#6) Understand creative thinking.
If you’re familiar with the term left- and right-brained, then you know that analytical thinking happens of the left side of the brain and creative or abstract thinking happens on the right side of the brain. For a designer to be creative, he must heavily access the right-side of the brain. It is very difficult to rapidly switch from left-brained thought processes to right-brained. This can cause a great deal of stress to the designer and as a result, the creative side suffers as he is not able to maintain a creative rhythm. Frequent stops and starts often mean that any progress achieved on the creative process is stunted.
The creative process takes time and it’s important to give your designer the time he needs to properly access his creativity and produce the work. It’s not as if creativity were a light switch and can be turned on and off at a moment’s notice. Creativity is more of an exercise in inertia; it starts off slowly and builds momentum over time. Creative individuals need time to let ideas percolate and explore any number of concepts before the design process even begins. There is a lot of brainstorming and trial and error involved in taking facts and figures and morphing them into some sort of creative representation. Every designer is different and has different methods for accessing his creative mojo, but if there’s one constant factor it’s time.
It is often difficult for people who are not creatively inclined to understand this concept, nor the frustration displayed by ‘artistic types’ whenever their thought processes are interrupted. Rest assured if you want the creative ideas to be top-notch, it is best if you keep the interruptions to a minimum.
#7) Provide the necessary resources.
Resources can take many forms, and make no mistake that a designer does require certain resources to provide any measurably level of quality creative. Some common resources may include:
- Money – It’s one thing to work within a budget, it’s another thing to be stingy. It costs money to produce any creative project whether it is for print, television, radio or Internet. Any money you spend is an investment back into your own interests, so if you are looking for good creative output – something that will reflect well upon you and your business – make sure you are realistic with your designer and yourself about what it will cost to do the job right.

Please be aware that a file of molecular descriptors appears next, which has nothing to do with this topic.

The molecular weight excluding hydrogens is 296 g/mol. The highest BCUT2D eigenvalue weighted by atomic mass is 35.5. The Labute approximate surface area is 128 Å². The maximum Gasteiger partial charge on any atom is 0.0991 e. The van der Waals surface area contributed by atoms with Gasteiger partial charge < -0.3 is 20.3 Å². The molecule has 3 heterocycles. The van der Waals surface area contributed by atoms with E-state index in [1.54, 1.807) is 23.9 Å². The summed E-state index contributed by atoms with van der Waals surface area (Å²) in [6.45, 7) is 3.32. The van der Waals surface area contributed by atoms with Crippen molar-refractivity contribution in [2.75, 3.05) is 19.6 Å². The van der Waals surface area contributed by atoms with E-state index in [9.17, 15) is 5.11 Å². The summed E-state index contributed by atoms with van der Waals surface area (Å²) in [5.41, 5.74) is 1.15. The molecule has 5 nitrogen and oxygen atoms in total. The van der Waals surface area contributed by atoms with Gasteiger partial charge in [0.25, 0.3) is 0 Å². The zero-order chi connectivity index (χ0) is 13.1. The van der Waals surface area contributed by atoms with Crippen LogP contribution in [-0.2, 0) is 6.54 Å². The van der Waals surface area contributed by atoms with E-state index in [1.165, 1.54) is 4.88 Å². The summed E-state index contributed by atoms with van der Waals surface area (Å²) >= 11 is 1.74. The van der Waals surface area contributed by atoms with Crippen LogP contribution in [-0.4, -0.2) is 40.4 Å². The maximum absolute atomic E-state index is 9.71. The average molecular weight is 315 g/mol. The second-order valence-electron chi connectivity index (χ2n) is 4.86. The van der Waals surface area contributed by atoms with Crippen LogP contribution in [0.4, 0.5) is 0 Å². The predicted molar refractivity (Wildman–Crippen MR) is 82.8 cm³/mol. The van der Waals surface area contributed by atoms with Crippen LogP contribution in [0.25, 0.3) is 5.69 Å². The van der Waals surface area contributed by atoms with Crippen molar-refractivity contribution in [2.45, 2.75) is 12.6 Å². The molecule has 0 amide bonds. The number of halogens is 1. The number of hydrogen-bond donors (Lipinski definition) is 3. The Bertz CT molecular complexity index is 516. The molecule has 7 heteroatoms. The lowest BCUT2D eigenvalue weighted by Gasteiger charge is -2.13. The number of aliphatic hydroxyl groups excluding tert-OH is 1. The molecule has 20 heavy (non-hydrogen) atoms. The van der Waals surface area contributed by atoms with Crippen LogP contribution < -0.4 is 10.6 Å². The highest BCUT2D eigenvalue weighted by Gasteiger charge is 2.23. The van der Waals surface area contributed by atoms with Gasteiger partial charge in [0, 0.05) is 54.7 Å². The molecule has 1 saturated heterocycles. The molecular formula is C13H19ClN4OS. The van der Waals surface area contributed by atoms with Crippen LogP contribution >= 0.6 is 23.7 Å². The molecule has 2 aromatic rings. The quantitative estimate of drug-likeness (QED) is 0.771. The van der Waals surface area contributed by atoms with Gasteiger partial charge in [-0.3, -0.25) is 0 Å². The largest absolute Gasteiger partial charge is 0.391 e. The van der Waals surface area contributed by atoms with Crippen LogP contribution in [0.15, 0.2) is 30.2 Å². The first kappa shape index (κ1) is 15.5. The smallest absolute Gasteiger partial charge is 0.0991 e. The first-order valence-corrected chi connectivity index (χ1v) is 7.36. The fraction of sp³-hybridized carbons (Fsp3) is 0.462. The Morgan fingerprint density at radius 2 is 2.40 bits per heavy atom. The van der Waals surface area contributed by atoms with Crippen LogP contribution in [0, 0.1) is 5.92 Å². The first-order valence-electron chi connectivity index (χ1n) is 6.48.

- Time – It takes time to be innovative and in addition to the actual time it takes to physically produce a project, the demands of time required to be creative and inventive are also substantial. If you want your creative to of high quality and stand out from your competition, it’s important to give as much lead time to your designer or agency as possible to develop your project. Creativity is not a conveyor-belt process and cannot be treated as such. As your designer how much time is needed to produce a project – and then let him have it.
- Materials – One are which is a common sticking point is in the quality of materials provided to a designer. Typically it takes the form of low quality or small photography, images pulled off the Internet or scanned out of magazine. The end quality of any project is the sum total of all its parts, and if those parts are of inferior quality the end product will also be of inferior quality. At the start of any project, be sure to ask the designer what materials he will need from you. Ask about file formats and resolution. You may be unfamiliar with some of the terminology – that’s okay – the important thing is to ask. The designer should be able to help you find what you need or at least point you in the proper direction.
It’s important to understand just how important a role you play in the creative process. You may not be artistically inclined or a creative thinker, but your participation and ability to provide support for those charged with developing creative solutions cannot be underestimated. It requires a lot of thought and planning on your part and a willingness to play a supportive role at a time where you are typically used to leading the charge. Remember that it’s the creative that sells your message to your customer. If you’re serious about the way your creative presents your business to the customer and tired of not getting the results you expect, consider the above steps as ways you can directly influence the process and get the creative you desire.
Matt Schroeder at the Allegra Marketing Blog